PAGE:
Capsular swelling reactions indicated 63 serotype 6A and 61 serotype 6B strains. However, 10 strains were not distinguished by the standard method (quellung reaction) because they reacted with both factors, 6b and 6c. Sequencing analysis showed that 6 serotype 6A strains were serotype 6C according to the presence of wciNβ but the absence of wciP6B. Subsequently, 4 serotype 6B strains and 10 undistinguished strains were identified as serotype 6D on the basis of the presence of wciNβ and wciP6B.
Serotypes tested by using the molecular method were 6A (n = 53, 39.6%), 6B (n = 61, 45.5%), 6C (n = 6, 4.5%), and 6D (n = 14, 10.4%). The earliest recovery of a serotype 6D isolate was in 1996, and the earliest recovery of a serotype 6C isolate was in 1993. Two serotype 6D strains were obtained from adults, and the remaining 12 strains were obtained from infants or children. Sources of serotype 6D isolates were blood (n = 5), sputum (n = 6), nasopharynx (n = 2), and throat (n = 1) specimens (Table). All serogroup 6 isolates except a 6C strain showed multidrug resistance to at least 3 classes of antimicrobial drugs. According to MLST, 3 sequence types (STs) were found in serotype 6D pneumococci (ST189 [n = 7], ST3171 [n = 4], and ST282 [n = 3]), which fell into 2 clonal complexes according to eBURST analysis (Figure). ST189 and ST282 were closely related to clonal complex 81, which clustered with serotype 6A strains. All 4 ST3171 strains were isolated from blood. Each ST exhibited distinct antimicrobial drug susceptibility patterns and genes for macrolide resistance (Table).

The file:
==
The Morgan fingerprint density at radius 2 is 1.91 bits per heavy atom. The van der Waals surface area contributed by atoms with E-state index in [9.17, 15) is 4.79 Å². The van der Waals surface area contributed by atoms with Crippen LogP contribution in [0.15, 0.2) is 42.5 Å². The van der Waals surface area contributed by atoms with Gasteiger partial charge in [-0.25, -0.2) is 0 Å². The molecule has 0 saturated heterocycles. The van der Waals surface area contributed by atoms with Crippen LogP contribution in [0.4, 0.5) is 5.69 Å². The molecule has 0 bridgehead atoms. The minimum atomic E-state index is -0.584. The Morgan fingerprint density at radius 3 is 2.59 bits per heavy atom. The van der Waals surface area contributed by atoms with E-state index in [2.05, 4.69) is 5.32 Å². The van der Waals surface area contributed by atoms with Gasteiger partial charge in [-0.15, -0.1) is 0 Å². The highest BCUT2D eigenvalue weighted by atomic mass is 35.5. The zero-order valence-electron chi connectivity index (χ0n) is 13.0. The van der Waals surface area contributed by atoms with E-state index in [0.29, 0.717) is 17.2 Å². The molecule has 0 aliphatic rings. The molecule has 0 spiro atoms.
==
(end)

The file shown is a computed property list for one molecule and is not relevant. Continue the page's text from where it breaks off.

We identified 14 naturally occurring serotype 6D strains among 134 serogroup 6 pneumococci collected from diverse clinical specimens in South Korea during 1991–2008. The prevalence rate of serotype 6D among serogroup 6 isolates was 10.4%, slightly higher than that of serotype 6C (4.5%). Although serotype 6D was only recently discovered, we demonstrated that serotype 6D strains have been circulating since at least 1996. Serotype 6D was identified from various clinical sources, including blood, sputum, throat swab, and nasopharynx specimens, contrasting with findings of 2 previous studies (5,6).